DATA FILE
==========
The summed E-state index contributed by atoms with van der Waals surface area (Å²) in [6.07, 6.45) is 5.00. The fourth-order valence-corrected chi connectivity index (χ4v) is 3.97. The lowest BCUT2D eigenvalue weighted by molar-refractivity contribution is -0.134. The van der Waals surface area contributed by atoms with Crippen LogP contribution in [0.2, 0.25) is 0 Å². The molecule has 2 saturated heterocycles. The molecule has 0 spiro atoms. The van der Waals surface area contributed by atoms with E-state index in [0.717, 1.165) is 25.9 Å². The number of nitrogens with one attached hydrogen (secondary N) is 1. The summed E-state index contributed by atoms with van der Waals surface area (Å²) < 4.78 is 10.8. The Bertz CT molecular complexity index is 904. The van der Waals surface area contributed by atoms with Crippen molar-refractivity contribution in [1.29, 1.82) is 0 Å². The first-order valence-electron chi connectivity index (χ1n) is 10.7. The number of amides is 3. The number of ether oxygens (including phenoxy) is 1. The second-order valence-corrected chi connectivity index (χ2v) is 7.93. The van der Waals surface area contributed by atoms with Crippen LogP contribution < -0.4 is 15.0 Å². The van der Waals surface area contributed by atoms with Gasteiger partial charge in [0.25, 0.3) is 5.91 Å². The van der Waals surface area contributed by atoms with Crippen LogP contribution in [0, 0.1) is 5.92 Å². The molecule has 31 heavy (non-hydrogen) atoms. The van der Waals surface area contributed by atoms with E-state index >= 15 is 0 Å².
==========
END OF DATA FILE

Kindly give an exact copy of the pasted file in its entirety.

The summed E-state index contributed by atoms with van der Waals surface area (Å²) in [6.07, 6.45) is 5.00. The fourth-order valence-corrected chi connectivity index (χ4v) is 3.97. The lowest BCUT2D eigenvalue weighted by molar-refractivity contribution is -0.134. The van der Waals surface area contributed by atoms with Crippen LogP contribution in [0.2, 0.25) is 0 Å². The molecule has 2 saturated heterocycles. The molecule has 0 spiro atoms. The van der Waals surface area contributed by atoms with E-state index in [0.717, 1.165) is 25.9 Å². The number of nitrogens with one attached hydrogen (secondary N) is 1. The summed E-state index contributed by atoms with van der Waals surface area (Å²) < 4.78 is 10.8. The Bertz CT molecular complexity index is 904. The van der Waals surface area contributed by atoms with Crippen molar-refractivity contribution in [1.29, 1.82) is 0 Å². The first-order valence-electron chi connectivity index (χ1n) is 10.7. The number of amides is 3. The number of ether oxygens (including phenoxy) is 1. The second-order valence-corrected chi connectivity index (χ2v) is 7.93. The van der Waals surface area contributed by atoms with Crippen LogP contribution < -0.4 is 15.0 Å². The van der Waals surface area contributed by atoms with Gasteiger partial charge in [0.25, 0.3) is 5.91 Å². The van der Waals surface area contributed by atoms with Crippen LogP contribution in [0, 0.1) is 5.92 Å². The molecule has 31 heavy (non-hydrogen) atoms. The van der Waals surface area contributed by atoms with E-state index >= 15 is 0 Å².